O, the subject of the title story of Miranda Mellis’s collection of short and long fiction, None of This Is Real, seeks solace (he has headaches—better to say “pain management,” then? we’ll see) in something called “Path to a Position™,” purveyed by its shadowy practitioner, Tiara Scuro: “She outlined for O the steps by which he would, with her, find his position. . . The old school believed the antidote for despair was courage, she said, but the real anti to the dote is a comforting distortion; this is what I call somatic realism.” “Somatic” realism? Is there another kind? Or do we deal in phenomenology?
“For years I had been removing the ground from under my clients,” she tells him,
April 23rd, 2012 / 12:00 pm
Multi-authored chapbook (Including work by writers: Harold Abramowitz, Saehee Cho, John Cleary, Traci O Connor, Jennifer Denrow, Andrew Farkas, Sandy Florian, Paul Gacioch, Evelyn Hampton, Paul Hardacre, HL Hazuka, Kristen Jorgenson, Carrie-Sinclair Katz, Bob Marcacci, rob mclennan, Shane Michalik, Megan Milks, Cathi Murphy, Eireene Nealand, Kristen Orser, Kristin Prevallet, Zach Savich, Michael Sikkema, Jason Snyder, & James Wagner)
Sidebrow, March 2012
78 pages / $12 Buy from Sidebrow
Being a combinatory effort from a number of authors, it should strike one as no surprise that White Horse seems to be a dialogic narrative. The title remaining somewhat obtuse, save for a specific reference near the end (and tho how can we assume a meaning over all), haunts the work as a whole. In consideration of a multi-authored novel there are two routes one can take—the first being to consider the book as a book, authorless, the second being to consider the book a work of collaboration.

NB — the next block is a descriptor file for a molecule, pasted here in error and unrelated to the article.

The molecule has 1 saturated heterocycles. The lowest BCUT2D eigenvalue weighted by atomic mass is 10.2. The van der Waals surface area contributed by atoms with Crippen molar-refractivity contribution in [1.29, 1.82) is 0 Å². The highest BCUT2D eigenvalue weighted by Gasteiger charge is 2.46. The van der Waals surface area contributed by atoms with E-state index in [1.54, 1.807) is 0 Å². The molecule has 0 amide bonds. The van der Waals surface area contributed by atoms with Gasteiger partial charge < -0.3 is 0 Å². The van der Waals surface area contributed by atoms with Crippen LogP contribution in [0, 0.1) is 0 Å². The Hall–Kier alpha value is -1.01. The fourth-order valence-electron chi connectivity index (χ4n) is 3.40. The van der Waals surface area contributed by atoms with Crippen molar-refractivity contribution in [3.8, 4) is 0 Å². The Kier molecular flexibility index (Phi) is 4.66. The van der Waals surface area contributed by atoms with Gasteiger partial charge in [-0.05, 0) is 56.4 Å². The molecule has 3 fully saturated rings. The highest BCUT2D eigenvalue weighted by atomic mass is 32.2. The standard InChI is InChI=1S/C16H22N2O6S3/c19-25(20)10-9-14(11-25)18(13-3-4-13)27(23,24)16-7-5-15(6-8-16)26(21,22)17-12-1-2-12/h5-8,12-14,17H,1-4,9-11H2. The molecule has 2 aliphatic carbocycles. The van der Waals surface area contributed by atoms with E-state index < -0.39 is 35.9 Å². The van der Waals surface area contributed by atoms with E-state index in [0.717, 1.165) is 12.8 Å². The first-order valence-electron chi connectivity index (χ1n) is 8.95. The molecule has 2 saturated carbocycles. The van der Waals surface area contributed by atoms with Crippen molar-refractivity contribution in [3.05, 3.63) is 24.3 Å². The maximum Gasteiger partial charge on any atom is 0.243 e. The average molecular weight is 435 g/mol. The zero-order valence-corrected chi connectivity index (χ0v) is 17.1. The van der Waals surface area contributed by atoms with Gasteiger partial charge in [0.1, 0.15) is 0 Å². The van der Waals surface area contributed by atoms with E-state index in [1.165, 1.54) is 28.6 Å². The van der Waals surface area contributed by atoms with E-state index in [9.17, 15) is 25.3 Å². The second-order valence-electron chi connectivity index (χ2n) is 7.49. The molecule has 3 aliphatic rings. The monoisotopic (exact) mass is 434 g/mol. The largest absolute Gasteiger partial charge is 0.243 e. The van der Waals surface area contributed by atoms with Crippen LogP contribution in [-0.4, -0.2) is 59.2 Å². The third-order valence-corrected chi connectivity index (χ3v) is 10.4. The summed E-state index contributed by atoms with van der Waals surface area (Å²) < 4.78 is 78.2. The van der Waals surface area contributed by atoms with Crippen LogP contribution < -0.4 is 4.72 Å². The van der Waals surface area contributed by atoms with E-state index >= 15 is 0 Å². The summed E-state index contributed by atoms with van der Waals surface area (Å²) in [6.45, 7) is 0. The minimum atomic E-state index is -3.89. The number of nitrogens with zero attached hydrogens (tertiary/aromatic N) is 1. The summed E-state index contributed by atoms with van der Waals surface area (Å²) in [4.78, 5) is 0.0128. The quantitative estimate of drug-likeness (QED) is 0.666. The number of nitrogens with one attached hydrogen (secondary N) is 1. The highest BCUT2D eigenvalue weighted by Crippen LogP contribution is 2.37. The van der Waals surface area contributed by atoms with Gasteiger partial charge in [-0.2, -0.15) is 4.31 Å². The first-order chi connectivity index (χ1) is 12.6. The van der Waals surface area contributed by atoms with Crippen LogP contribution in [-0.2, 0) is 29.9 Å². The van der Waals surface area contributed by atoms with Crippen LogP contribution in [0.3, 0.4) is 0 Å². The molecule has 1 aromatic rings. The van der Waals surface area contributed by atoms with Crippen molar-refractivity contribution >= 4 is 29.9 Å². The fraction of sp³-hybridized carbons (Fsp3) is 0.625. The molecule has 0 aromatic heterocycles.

While I had a hope that the book would read authorless, it’s unfortunate that this is not the case. The authors are given attribution at the end of the book, and there are striking divides within the stylistic approaches each few pages take. One can feel the authors who repeat. This posits the book ultimately within the realm of collaboration, and ultimately more of a multi-person dialog than anything else. A novel experiment, it ends up seeming more of an exercise in curation rather than a coherent whole.
April 20th, 2012 / 12:00 pm
Sidebrow’s inaugural print anthology is available now, including such notables as: Kim Chinquee, Brain Evenson, Norman Lock, and Derek White.
Sidebrow is ‘lightly affiliated’ with Fourteen Hills, which is San Francisco State University’s journal from their creative writing program.
It’s funny because they disappeared for a couple of years (in that ‘hiatus’ turns into ‘defunct’ lit journal kinda way) and I was really surprised that they were going through and actually making a print run. Their website is odd–they do this interactive and project-based thing which I don’t really understand.
Not trying to be modest, but my story in it was written some years ago and not very strong, but hey, I gave a secret-handshake which involved surgical gloves and the editor’s prostrate.
November 7th, 2008 / 3:23 pm